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November 12, 2019

On Black Cats and Beer: Golden Marketing Moments from Sports

Written by Don Scales
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The NFL pours a lot of money and effort into sculpting its own brand narrative through digital. And yet one of the most powerful moments of the 2019 season came from a completely unexpected source beyond the control of the league: a black cat scampering across a football field during a Monday Night Football Game.

Even if you’re not a sports fan, I’ll bet you’ve heard about the black cat. On November 4, during a nationally televised game between the New York Giants and Dallas Cowboys, a feral black cat ran on to the field from out of nowhere, pranced its way to the end zone, and eluded the grasp of stadium security before disappearing.

You can predict what happened next.

Social media fell in love with the cat, with the twitterverse leading the way. Viewers created content such as memes and posted them on Twitter almost instantly. From there, the black cat became a viral sensation, trending on socials for days.

Then mainstream news media extended the story, with some outlets turning a brief moment into a broader discussion about feral cats.


Keep in mind, we’re talking about a moment that lasted only seconds. And yet, as of this writing, the story was still very much alive because the cat had not been found, creating a captivating mystery that may have no answer.

The Dallas Cowboys Create a Marketing Moment

For the most part, the NFL has left the black cat incident alone, instead leaving it up to fans and news media to spread the word. And who can blame the NFL? The league is reaping a gold mine of media impressions each time someone replays a video of the black cat on their socials or a publication such as The New York Times covers it. And the NFL doesn’t need to lift a finger.

One notable exception: the Dallas Cowboys. On November 10, the team announced the black cat as its starting quarterback. The team lost the game but won over social media and generated news media coverage as well. Nicely played, Cowboys.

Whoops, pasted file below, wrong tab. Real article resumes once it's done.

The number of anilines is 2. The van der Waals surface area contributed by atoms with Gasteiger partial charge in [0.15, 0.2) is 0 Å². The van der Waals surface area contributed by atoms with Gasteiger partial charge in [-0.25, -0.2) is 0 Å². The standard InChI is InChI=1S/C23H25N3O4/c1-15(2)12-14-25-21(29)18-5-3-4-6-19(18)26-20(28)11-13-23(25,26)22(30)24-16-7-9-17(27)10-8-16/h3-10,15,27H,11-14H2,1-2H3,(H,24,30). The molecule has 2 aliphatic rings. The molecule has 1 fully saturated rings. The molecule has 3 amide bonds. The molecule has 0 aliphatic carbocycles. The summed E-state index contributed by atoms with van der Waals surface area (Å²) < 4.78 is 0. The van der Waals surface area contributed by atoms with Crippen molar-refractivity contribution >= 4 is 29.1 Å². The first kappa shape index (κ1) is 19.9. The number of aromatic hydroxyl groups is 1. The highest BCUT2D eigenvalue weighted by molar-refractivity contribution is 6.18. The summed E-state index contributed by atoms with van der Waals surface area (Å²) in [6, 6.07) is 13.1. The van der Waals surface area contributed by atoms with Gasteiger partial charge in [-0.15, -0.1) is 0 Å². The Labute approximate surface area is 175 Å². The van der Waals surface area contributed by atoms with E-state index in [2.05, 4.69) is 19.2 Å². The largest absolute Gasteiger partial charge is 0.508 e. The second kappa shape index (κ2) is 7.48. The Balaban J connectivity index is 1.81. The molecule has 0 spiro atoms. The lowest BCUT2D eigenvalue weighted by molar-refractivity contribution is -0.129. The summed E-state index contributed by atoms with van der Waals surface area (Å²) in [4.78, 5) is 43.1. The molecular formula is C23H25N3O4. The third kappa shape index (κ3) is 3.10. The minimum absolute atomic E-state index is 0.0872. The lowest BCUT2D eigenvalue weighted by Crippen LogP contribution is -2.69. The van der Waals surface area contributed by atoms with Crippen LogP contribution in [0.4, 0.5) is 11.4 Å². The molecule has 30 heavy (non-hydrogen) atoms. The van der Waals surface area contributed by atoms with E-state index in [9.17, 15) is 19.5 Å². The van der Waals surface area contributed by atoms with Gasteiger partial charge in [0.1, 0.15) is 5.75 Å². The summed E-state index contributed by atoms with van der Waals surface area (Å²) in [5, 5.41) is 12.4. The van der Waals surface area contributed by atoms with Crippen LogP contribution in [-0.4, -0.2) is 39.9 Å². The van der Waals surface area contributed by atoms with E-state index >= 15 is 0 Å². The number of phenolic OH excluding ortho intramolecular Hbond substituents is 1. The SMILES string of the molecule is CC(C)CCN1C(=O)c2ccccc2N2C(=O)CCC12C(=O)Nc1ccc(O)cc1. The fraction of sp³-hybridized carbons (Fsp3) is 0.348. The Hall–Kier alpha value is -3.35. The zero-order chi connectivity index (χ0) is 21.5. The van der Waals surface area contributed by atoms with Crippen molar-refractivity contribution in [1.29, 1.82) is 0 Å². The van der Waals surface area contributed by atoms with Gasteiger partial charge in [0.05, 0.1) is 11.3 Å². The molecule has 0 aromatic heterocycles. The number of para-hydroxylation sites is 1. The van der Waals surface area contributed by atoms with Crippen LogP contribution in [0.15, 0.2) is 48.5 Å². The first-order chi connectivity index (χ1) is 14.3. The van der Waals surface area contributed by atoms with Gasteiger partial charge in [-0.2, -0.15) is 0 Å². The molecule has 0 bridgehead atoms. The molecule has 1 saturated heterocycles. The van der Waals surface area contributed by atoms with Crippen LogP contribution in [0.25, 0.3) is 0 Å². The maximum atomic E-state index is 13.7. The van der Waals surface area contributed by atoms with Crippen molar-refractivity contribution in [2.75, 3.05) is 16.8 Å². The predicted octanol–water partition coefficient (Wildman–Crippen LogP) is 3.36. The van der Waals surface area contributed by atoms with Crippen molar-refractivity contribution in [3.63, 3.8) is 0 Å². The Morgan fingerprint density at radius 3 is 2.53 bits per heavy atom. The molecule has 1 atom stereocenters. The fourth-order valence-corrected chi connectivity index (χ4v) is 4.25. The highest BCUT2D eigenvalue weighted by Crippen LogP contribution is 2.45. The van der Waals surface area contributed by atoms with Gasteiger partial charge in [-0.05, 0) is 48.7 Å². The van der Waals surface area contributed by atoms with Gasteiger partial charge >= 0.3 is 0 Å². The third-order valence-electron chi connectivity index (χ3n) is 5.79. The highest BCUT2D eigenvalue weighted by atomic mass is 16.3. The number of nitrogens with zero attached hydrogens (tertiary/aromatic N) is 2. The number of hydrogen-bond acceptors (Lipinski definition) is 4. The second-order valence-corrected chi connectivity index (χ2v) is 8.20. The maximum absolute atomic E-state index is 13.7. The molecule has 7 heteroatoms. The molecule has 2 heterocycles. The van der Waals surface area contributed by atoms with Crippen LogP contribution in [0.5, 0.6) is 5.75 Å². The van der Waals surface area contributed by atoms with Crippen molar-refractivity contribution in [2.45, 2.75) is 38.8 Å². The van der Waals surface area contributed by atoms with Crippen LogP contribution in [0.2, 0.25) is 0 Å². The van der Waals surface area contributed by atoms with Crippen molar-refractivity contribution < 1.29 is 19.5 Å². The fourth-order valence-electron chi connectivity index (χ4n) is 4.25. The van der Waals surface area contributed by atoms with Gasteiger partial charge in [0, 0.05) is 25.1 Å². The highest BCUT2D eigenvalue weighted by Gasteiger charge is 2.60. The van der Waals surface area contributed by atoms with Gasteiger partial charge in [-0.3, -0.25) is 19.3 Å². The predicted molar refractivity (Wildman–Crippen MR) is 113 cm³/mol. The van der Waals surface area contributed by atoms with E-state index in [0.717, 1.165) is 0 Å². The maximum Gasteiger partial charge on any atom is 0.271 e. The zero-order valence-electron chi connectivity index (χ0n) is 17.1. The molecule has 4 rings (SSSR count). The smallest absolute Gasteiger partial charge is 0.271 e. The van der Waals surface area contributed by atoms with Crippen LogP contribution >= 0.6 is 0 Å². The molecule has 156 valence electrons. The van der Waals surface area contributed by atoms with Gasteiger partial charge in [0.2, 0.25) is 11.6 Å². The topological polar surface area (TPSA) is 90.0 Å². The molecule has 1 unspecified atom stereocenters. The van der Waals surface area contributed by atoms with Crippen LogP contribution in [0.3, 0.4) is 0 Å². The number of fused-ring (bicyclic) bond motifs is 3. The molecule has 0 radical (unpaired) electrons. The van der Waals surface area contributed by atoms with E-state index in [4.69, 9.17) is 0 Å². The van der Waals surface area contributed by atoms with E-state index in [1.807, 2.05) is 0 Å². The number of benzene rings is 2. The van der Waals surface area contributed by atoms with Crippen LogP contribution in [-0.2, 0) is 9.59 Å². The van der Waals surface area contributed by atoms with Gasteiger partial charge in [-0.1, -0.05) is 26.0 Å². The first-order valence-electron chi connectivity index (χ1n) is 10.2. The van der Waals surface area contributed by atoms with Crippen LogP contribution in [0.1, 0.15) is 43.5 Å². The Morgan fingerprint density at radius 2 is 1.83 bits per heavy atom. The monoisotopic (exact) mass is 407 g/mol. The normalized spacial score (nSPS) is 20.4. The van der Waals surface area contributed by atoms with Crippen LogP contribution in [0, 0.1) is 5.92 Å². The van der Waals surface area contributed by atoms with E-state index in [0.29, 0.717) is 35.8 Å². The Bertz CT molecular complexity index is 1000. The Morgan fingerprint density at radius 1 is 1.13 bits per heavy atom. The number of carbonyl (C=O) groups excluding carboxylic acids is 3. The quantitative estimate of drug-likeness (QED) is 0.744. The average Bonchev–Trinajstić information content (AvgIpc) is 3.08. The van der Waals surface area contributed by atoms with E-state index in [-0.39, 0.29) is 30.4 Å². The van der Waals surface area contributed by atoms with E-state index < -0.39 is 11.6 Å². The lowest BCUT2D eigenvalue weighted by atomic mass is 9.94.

Always Save the Beers

The black cat isn’t the only viral sensation from the sports world in recent weeks. During the World Series, in another one of those right-place-right-time moments, a fan standing in the grandstands pulled off a miraculous play worthy of Mookie Betts or Bryce Harper. While holding cans of Bud Light in both hands, he allowed a home run ball to ricochet off his chest and then retrieved the ball without spilling a drop of beer.

Now that takes skill.

Once again, the internet caught fire. The fan, Jeff Adams, became a folk hero. Here was a man who showed his priorities on national TV! This time, the reaction was a bit different: a brand jumped all over the moment. Bud Light quickly seized the opportunity. The company featured Jeff Adams’s seconds of glory on Twitter. Then Bud Light paid for Adams to attend Game 6 of the World Series in Houston wearing an “Always Save the Beers” T shirt that Bud Light created. All told, Bud Light got more than $8 million in ad value.

Well done, Bud Light.

Lessons Learned

By now many businesses have learned how to capitalize on real-time marketing moments. What I appreciate about the black cat and “Always Save the Beers” is how brands are extending the moment beyond real time.

Bud Light especially deserves kudos for its quick thinking. Not every brand can move as quickly as Bud Light did to create real-time content during an event that the world is watching. But what’s especially impressive is how Bud Light then created more content well beyond the moment, lasting into the end of the World Series. And treating a fan to a game? Brilliant call.

The Dallas Cowboys may not have been as opportunistic as Bud Light, but the team showed a sense of humor by owning the black cat moment. Announcing the black cat as the starting quarterback actually took some guts given the superstitions about black cats that pervade fan culture – especially since the team lost after making the announcement.

Finally, both the Cowboys and Bud Light leveraged digital to tell stories about their brands. Bud Light told its brand story through the lens of a passionate fan. The Dallas Cowboys elevated the black cat to a courageous superhero.

Great brands turn moments into stories.

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